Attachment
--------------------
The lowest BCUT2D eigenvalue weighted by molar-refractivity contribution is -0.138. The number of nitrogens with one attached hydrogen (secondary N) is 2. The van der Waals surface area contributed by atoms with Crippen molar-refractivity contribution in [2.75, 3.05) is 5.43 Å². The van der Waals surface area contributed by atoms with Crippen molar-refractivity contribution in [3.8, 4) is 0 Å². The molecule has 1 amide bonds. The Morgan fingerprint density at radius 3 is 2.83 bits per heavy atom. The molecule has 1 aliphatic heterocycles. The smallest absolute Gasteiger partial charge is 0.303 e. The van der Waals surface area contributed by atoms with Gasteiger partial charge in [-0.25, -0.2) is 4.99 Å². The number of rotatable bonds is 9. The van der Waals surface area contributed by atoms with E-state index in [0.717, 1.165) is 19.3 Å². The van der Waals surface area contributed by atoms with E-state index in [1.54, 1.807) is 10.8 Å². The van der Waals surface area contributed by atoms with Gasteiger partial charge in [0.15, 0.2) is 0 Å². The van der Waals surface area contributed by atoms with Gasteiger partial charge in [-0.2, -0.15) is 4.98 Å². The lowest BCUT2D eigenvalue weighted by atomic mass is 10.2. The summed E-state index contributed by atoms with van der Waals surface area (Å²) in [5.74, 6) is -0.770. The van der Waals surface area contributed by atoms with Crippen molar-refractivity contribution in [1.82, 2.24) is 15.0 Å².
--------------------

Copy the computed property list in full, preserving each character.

The lowest BCUT2D eigenvalue weighted by molar-refractivity contribution is -0.138. The number of nitrogens with one attached hydrogen (secondary N) is 2. The van der Waals surface area contributed by atoms with Crippen molar-refractivity contribution in [2.75, 3.05) is 5.43 Å². The van der Waals surface area contributed by atoms with Crippen molar-refractivity contribution in [3.8, 4) is 0 Å². The molecule has 1 amide bonds. The Morgan fingerprint density at radius 3 is 2.83 bits per heavy atom. The molecule has 1 aliphatic heterocycles. The smallest absolute Gasteiger partial charge is 0.303 e. The van der Waals surface area contributed by atoms with Gasteiger partial charge in [-0.25, -0.2) is 4.99 Å². The number of rotatable bonds is 9. The van der Waals surface area contributed by atoms with E-state index in [0.717, 1.165) is 19.3 Å². The van der Waals surface area contributed by atoms with E-state index in [1.54, 1.807) is 10.8 Å². The van der Waals surface area contributed by atoms with Gasteiger partial charge in [0.15, 0.2) is 0 Å². The van der Waals surface area contributed by atoms with Gasteiger partial charge in [-0.2, -0.15) is 4.98 Å². The lowest BCUT2D eigenvalue weighted by atomic mass is 10.2. The summed E-state index contributed by atoms with van der Waals surface area (Å²) in [5.74, 6) is -0.770. The van der Waals surface area contributed by atoms with Crippen molar-refractivity contribution in [1.82, 2.24) is 15.0 Å².